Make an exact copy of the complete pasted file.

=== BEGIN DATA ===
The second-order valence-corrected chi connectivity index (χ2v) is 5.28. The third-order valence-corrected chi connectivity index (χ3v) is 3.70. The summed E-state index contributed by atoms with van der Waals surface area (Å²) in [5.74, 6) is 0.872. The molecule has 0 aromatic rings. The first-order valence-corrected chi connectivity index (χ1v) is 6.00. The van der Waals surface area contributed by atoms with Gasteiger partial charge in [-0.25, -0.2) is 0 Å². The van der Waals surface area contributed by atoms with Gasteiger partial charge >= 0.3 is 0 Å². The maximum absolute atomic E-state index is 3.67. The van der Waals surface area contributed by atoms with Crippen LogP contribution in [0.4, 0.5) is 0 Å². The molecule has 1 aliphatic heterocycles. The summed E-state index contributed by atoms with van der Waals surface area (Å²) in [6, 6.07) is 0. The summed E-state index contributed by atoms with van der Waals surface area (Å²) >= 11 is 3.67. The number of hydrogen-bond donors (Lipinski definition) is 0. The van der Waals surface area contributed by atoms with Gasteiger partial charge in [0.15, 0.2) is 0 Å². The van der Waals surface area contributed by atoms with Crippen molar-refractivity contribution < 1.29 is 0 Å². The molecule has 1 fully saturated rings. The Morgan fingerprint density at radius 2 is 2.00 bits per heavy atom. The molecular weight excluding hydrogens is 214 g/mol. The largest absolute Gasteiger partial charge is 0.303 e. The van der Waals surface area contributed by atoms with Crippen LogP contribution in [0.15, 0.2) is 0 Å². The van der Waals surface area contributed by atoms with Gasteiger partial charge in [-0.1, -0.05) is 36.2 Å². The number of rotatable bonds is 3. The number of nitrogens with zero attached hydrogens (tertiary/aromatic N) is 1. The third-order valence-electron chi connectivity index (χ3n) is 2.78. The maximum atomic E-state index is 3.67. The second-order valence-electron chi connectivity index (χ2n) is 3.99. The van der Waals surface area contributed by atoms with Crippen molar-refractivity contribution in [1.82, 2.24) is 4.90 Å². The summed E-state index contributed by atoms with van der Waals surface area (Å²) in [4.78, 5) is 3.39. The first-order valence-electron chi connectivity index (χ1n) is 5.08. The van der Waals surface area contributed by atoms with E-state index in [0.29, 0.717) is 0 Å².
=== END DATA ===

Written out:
The second-order valence-corrected chi connectivity index (χ2v) is 5.28. The third-order valence-corrected chi connectivity index (χ3v) is 3.70. The summed E-state index contributed by atoms with van der Waals surface area (Å²) in [5.74, 6) is 0.872. The molecule has 0 aromatic rings. The first-order valence-corrected chi connectivity index (χ1v) is 6.00. The van der Waals surface area contributed by atoms with Gasteiger partial charge in [-0.25, -0.2) is 0 Å². The van der Waals surface area contributed by atoms with Gasteiger partial charge >= 0.3 is 0 Å². The maximum absolute atomic E-state index is 3.67. The van der Waals surface area contributed by atoms with Crippen LogP contribution in [0.4, 0.5) is 0 Å². The molecule has 1 aliphatic heterocycles. The summed E-state index contributed by atoms with van der Waals surface area (Å²) in [6, 6.07) is 0. The summed E-state index contributed by atoms with van der Waals surface area (Å²) >= 11 is 3.67. The number of hydrogen-bond donors (Lipinski definition) is 0. The van der Waals surface area contributed by atoms with Gasteiger partial charge in [0.15, 0.2) is 0 Å². The van der Waals surface area contributed by atoms with Crippen molar-refractivity contribution < 1.29 is 0 Å². The molecule has 1 fully saturated rings. The Morgan fingerprint density at radius 2 is 2.00 bits per heavy atom. The molecular weight excluding hydrogens is 214 g/mol. The largest absolute Gasteiger partial charge is 0.303 e. The van der Waals surface area contributed by atoms with Crippen LogP contribution in [0.15, 0.2) is 0 Å². The van der Waals surface area contributed by atoms with Gasteiger partial charge in [-0.1, -0.05) is 36.2 Å². The number of rotatable bonds is 3. The number of nitrogens with zero attached hydrogens (tertiary/aromatic N) is 1. The third-order valence-electron chi connectivity index (χ3n) is 2.78. The maximum atomic E-state index is 3.67. The second-order valence-electron chi connectivity index (χ2n) is 3.99. The van der Waals surface area contributed by atoms with Crippen molar-refractivity contribution in [1.82, 2.24) is 4.90 Å². The summed E-state index contributed by atoms with van der Waals surface area (Å²) in [4.78, 5) is 3.39. The first-order valence-electron chi connectivity index (χ1n) is 5.08. The van der Waals surface area contributed by atoms with E-state index in [0.29, 0.717) is 0 Å².